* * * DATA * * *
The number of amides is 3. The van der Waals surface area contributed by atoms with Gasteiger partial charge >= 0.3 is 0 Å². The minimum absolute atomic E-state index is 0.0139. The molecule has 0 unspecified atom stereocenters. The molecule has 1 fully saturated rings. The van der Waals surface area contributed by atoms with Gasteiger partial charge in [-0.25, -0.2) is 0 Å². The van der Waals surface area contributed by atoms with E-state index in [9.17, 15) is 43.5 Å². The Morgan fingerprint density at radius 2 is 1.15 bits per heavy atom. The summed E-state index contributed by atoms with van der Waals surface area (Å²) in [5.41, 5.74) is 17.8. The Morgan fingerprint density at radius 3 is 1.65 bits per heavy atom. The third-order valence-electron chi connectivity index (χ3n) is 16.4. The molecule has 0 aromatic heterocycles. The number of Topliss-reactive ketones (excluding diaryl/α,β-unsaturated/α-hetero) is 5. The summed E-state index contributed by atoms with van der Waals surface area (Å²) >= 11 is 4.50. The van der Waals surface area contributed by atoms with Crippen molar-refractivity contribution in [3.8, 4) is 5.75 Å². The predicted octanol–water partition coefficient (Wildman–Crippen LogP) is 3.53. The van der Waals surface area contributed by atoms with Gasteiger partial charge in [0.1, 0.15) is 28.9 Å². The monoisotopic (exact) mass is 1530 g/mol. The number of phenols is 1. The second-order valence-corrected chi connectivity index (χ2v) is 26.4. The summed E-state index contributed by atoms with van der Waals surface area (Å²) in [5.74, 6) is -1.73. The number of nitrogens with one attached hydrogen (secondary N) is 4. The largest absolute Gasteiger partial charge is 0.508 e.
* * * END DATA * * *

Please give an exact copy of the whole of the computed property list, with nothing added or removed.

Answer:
The number of amides is 3. The van der Waals surface area contributed by atoms with Gasteiger partial charge >= 0.3 is 0 Å². The minimum absolute atomic E-state index is 0.0139. The molecule has 0 unspecified atom stereocenters. The molecule has 1 fully saturated rings. The van der Waals surface area contributed by atoms with Gasteiger partial charge in [-0.25, -0.2) is 0 Å². The van der Waals surface area contributed by atoms with E-state index in [9.17, 15) is 43.5 Å². The Morgan fingerprint density at radius 2 is 1.15 bits per heavy atom. The summed E-state index contributed by atoms with van der Waals surface area (Å²) in [5.41, 5.74) is 17.8. The Morgan fingerprint density at radius 3 is 1.65 bits per heavy atom. The third-order valence-electron chi connectivity index (χ3n) is 16.4. The molecule has 0 aromatic heterocycles. The number of Topliss-reactive ketones (excluding diaryl/α,β-unsaturated/α-hetero) is 5. The summed E-state index contributed by atoms with van der Waals surface area (Å²) >= 11 is 4.50. The van der Waals surface area contributed by atoms with Crippen molar-refractivity contribution in [3.8, 4) is 5.75 Å². The predicted octanol–water partition coefficient (Wildman–Crippen LogP) is 3.53. The van der Waals surface area contributed by atoms with Gasteiger partial charge in [0.1, 0.15) is 28.9 Å². The monoisotopic (exact) mass is 1530 g/mol. The number of phenols is 1. The second-order valence-corrected chi connectivity index (χ2v) is 26.4. The summed E-state index contributed by atoms with van der Waals surface area (Å²) in [5.74, 6) is -1.73. The number of nitrogens with one attached hydrogen (secondary N) is 4. The largest absolute Gasteiger partial charge is 0.508 e.